Refections on decolonisation and sauvage curatorship in the current BOZAR exhibition
Born in New Jersey and living and working in Brussels, Peter Downsbrough, regarded as a key member of the New York art scene in the late sixties, is no stranger to exhibiting his work in Belgium. One of his works, for example, has been gracefully accompanying the Emile Jacqmainlaan in Brussels since 2003. His show Overlap/s at Botanique opened a few days ago and shows a selection of older work and more recent work, illustrating Downsbrough’s versatility and well established own artistic grammar. We visited the exhibition with Ulysse —“I would not call myself a sculptor, I’m more of a craftsman”— Choner who graduated as a graphic designer, is part of the Deep in House crew and has been training himself in the trade of metal and iron work.
Interview by Elise Dupré
Photos shot by Pauline Colleu at Botanique
I would not call myself a sculptor. It’s more about the artisanship for me
Ulysse, could you introduce yourself briefly?
I am 26 years old and currently live in Brussels. I studied graphic design and typography at l’Ecole de Recherche Graphique (ERG) in Ixelles and for the past two years I have been training myself in iron and metalwork.
What are you working on right now?
I just finished working for an ironworker based in Brussels, Denis Romainville. It’s a bit of outsourcing and a way to learn more about the trade, the techniques and what the job entails.
What do you need in order to make work?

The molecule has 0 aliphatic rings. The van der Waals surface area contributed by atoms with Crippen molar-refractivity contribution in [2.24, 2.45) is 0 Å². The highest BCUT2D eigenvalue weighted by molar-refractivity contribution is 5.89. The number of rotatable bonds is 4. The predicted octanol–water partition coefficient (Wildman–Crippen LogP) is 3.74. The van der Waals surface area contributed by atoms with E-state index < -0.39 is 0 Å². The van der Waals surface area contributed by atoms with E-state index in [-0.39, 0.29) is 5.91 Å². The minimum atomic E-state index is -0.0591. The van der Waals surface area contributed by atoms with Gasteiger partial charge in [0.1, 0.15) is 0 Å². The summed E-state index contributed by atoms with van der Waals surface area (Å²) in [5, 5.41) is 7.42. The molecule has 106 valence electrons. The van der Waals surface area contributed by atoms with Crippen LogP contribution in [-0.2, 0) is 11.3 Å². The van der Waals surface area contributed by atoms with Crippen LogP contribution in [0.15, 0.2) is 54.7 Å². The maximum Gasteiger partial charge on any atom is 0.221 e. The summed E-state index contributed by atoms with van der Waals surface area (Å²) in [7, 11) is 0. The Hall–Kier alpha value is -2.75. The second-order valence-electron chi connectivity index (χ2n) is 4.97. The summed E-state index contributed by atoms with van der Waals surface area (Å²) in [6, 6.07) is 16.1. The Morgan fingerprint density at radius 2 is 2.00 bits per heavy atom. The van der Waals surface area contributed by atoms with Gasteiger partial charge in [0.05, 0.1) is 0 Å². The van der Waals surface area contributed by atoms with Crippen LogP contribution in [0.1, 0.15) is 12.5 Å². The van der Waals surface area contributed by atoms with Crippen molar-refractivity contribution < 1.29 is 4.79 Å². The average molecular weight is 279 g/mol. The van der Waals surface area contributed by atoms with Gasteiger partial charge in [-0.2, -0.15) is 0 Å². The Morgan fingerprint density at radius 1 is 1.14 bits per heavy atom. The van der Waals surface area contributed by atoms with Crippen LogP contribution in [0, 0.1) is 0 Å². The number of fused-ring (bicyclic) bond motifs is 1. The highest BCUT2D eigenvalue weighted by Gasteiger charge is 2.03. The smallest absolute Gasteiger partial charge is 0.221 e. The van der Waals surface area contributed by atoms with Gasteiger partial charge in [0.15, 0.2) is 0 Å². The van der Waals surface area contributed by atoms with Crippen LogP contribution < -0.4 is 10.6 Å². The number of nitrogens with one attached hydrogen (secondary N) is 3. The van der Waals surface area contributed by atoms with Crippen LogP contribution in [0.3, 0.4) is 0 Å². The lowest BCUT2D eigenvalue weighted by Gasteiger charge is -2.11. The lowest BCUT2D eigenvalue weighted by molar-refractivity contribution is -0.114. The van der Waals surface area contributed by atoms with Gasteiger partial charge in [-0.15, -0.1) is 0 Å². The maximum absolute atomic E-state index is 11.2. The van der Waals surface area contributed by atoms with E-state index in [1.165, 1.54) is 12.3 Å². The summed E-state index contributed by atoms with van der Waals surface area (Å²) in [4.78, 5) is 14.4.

Basically a workshop and machinery! Working with metals requires a lot of machinery, space and knowledge. Especially when you are working on large structures as I am doing now. I would not call myself a sculptor though. It’s more about the artisanship for me. I receive orders and execute them.
We’re strolling at the Peter Downsborough exhibition in Botanique. Did you know his work?
No, I did not.
Does walking in a museum have special meaning for you?
I have always had a connection with art through my parents and the people surrounding me. So yeah, I’d say it’s part of my everyday life.
I have always been inspired by architecture and design
What is currently inspiring you?
I have always been inspired by architecture and design and find a lot of inspiration there. Of course, as I am still training, I am still looking for myself and my own particular style. I have been focussed on steel mostly but I want to expand and learn more about different materials. Work more with wood and cetera.
There is a rather obvious link between Downsbrough’s work and yours, since you’re both choosing tougher material to work and shape with.
Yeah, I think one can easily link his work with mine, or the other way around since we are both working with steel. There is also a graphic aspect to his work that reminds me a bit of my own work at ERG.
Is there a work in the exhibition that catches your eye specifically?
There are definitely a few pieces that could resonate in my own work. There’s one photograph I especially like. It’s a part of the DOORWAYS series. The image is completely symmetric, with a very captivating composition and strong lines. I think that’s probably what I’ll take away from this exhibition the most: the dialogue of space and lines. He’s handling the notion of space so gracefully, cutting it up but letting it breath at the same time.
Overlap/s is on view until August 11th. Simultaneously with this exhibition, Argos is screening a selection of ten short films made by Peter Downsbrough. Both Overlap/s and the screenings are free for Subbacultcha members for the month of July.
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